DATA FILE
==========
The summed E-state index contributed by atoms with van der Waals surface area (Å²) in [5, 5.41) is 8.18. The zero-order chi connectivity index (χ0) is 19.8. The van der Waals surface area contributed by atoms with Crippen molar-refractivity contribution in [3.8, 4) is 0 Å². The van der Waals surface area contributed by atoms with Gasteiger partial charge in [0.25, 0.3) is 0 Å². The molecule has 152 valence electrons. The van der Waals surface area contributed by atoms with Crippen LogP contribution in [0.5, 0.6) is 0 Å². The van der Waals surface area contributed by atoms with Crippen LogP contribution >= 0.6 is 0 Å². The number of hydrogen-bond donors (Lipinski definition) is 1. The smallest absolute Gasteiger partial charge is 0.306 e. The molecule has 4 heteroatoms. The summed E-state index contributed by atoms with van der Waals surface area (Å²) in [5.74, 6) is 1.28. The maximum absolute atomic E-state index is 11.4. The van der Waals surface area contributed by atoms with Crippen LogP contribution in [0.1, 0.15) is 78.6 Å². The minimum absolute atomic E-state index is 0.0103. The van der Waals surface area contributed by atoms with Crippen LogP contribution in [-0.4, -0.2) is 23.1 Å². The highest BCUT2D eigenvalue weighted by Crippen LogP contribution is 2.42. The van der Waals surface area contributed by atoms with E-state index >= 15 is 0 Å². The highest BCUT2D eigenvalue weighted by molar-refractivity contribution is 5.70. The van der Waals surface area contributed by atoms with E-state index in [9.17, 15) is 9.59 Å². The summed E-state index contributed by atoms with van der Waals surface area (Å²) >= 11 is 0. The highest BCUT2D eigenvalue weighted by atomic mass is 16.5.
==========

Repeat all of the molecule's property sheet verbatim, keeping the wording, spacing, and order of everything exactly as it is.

The summed E-state index contributed by atoms with van der Waals surface area (Å²) in [5, 5.41) is 8.18. The zero-order chi connectivity index (χ0) is 19.8. The van der Waals surface area contributed by atoms with Crippen molar-refractivity contribution in [3.8, 4) is 0 Å². The van der Waals surface area contributed by atoms with Gasteiger partial charge in [0.25, 0.3) is 0 Å². The molecule has 152 valence electrons. The van der Waals surface area contributed by atoms with Crippen LogP contribution in [0.5, 0.6) is 0 Å². The van der Waals surface area contributed by atoms with Crippen LogP contribution >= 0.6 is 0 Å². The number of hydrogen-bond donors (Lipinski definition) is 1. The smallest absolute Gasteiger partial charge is 0.306 e. The molecule has 4 heteroatoms. The summed E-state index contributed by atoms with van der Waals surface area (Å²) in [5.74, 6) is 1.28. The maximum absolute atomic E-state index is 11.4. The van der Waals surface area contributed by atoms with Crippen LogP contribution in [0.1, 0.15) is 78.6 Å². The minimum absolute atomic E-state index is 0.0103. The van der Waals surface area contributed by atoms with Crippen LogP contribution in [-0.4, -0.2) is 23.1 Å². The highest BCUT2D eigenvalue weighted by Crippen LogP contribution is 2.42. The van der Waals surface area contributed by atoms with E-state index >= 15 is 0 Å². The highest BCUT2D eigenvalue weighted by molar-refractivity contribution is 5.70. The van der Waals surface area contributed by atoms with E-state index in [9.17, 15) is 9.59 Å². The summed E-state index contributed by atoms with van der Waals surface area (Å²) >= 11 is 0. The highest BCUT2D eigenvalue weighted by atomic mass is 16.5.